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  • 5 person found this review helpful

    5 people found this review helpful

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    Brilliant, emotional, and gripping

    The luxurious Chanel brand is iconic -- the perfume, the fashion, its founder -- and I'm surprised Gabrielle "Coco" Chanel hasn't been featured in a historical novel before. Her hist fic debut comes from C.W. Gortner, whose sublime The Queen’s Vow humanized Isabella, and this novel has set the high water mark for any future reads that attempt to tackle the notorious Chanel. Born at the end of the 19th century in abject poverty, Gabrielle Chanel was turned over to a convent where she mastered sewing. Rather than taking vows to become a nun, Gabrielle instead became a seamstress and more daringly, a club singer -- where she earned her nickname Coco. Quickly, through her skill, ambition, and some fortuitous relationships, Chanel managed to project herself to fame over the decades as her once radical designs -- corset-less, trim, daring, modern -- set the standard for chic fashion. Weathering World War I and II, as well as devastating heartbreaks and notorious love affairs, Chanel lived a life that knew deprivation and luxury in equal part. While the subject of this book is fascinating -- not just Coco herself, but the world she lived in -- the novel is made by Gortner's writing. Occasionally, I eye-roll when biographical novels use the first person viewpoint, as I find it makes the narrative all tell and no show, and allows the author off the hook when it comes to thornier details. In Gortner's hands, however, Coco articulates her life with the spare, artistic verve of her designs. (He took his hand away. Not with harshness. His fingers just unraveled from mine, like poorly spun threads., p11) Even more delightfully, Coco's voice grows as she does, rather than remaining static throughout the book. And the clincher: Gortner dealt with the ugly stuff. I was most curious about how Gortner would handle the allegations that Coco was a Nazi collaborator and spy. It's obvious from this sympathetic novel that Gortner admires Chanel, and his suggestion of how the fashion designer became embroiled with the Nazis is sympathetic. But he offers characters who question her motives, her contradictions, allowing the reader to voice their doubts, too -- and like Coco's friends, we have to decide if we believe her. I found Gortner's articulation of Coco so solid that while I clucked at her choices, I understood why she made them. This makes my second top ten read of 2015. Even if you're not a fan of fashion, consider grabbing this book, as it really is the story of a self-made woman, a visionary who imagined the way women wanted to live that differed from what society said. There are tawdry details brushing shoulders with heavier themes, armchair escape to early 20th century France, and some delicious name dropping that sent me into Wiki rabbit holes. At this point, I want Gortner to tackle every fashion designer -- like Chanel's nemesis, Elsa Schiaparelli -- but regardless of who he tackles next, I'm there.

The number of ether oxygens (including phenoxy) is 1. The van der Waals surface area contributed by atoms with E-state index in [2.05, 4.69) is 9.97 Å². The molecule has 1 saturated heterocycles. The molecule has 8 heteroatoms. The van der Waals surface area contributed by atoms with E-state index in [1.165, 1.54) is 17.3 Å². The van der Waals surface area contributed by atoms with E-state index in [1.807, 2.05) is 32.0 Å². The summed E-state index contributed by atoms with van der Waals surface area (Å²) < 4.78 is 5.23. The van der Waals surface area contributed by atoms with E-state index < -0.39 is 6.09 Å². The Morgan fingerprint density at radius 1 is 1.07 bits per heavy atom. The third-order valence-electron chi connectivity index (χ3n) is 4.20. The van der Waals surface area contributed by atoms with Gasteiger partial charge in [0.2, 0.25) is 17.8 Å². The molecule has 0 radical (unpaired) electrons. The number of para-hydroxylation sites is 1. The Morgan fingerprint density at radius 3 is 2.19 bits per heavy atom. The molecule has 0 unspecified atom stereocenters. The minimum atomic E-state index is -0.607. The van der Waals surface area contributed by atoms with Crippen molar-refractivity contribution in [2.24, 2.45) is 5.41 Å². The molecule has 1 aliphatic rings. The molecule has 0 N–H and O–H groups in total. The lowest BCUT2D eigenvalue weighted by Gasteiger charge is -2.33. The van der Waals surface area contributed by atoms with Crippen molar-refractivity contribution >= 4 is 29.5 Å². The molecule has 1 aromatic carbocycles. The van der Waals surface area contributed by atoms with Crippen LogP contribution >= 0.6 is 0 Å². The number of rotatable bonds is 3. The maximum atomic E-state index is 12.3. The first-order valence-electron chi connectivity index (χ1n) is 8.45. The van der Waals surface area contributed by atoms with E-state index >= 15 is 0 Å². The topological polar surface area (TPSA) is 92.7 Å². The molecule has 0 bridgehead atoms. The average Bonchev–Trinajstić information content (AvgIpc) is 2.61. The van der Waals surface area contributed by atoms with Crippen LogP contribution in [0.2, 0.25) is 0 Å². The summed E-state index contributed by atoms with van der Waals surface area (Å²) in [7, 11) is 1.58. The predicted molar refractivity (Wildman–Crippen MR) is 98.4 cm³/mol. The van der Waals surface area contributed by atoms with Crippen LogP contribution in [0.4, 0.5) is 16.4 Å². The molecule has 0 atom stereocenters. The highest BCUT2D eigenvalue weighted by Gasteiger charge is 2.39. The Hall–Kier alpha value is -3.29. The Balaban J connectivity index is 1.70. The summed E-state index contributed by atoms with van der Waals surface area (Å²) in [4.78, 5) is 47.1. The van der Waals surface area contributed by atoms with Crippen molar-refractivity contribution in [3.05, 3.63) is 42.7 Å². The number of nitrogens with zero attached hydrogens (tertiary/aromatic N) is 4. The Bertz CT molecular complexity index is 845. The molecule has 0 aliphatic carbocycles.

• 1 person found this review helpful

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    Mademoiselle Coco

    A good read, but the end went too quickly, from 10 years in Switzerland, doing nothing ??? To a return home, to Paris, and it is over. I love her style and independent spirit. Her designs are forever.
  • 1 person found this review helpful

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    Disappointment

    I found he depicted Chanel as a selfish, insensitive cow. Why none of her so called friends didn't slap her is beyond me. Lovely and easy to read but I believe she certainly got away with her war indiscretion and made herself out to be a hero. My God, they are only hats and clothes after all. Very depraved childhood but plenty of people have them without such a self absorbed state.
  • 0 person found this review helpful

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    Absorbing read

    I knew very litte about Coco Chanel She was a real woman and a genius. I bought Chanel N 5 when I read the book.
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    Mademoiselle Chanel

    Very interesting history of Coco Chanel but not told well in this version. I did not feel like I got to know tbe characters in the story. It read like a Harlequin Romance not an historical novel. Very disappointing.
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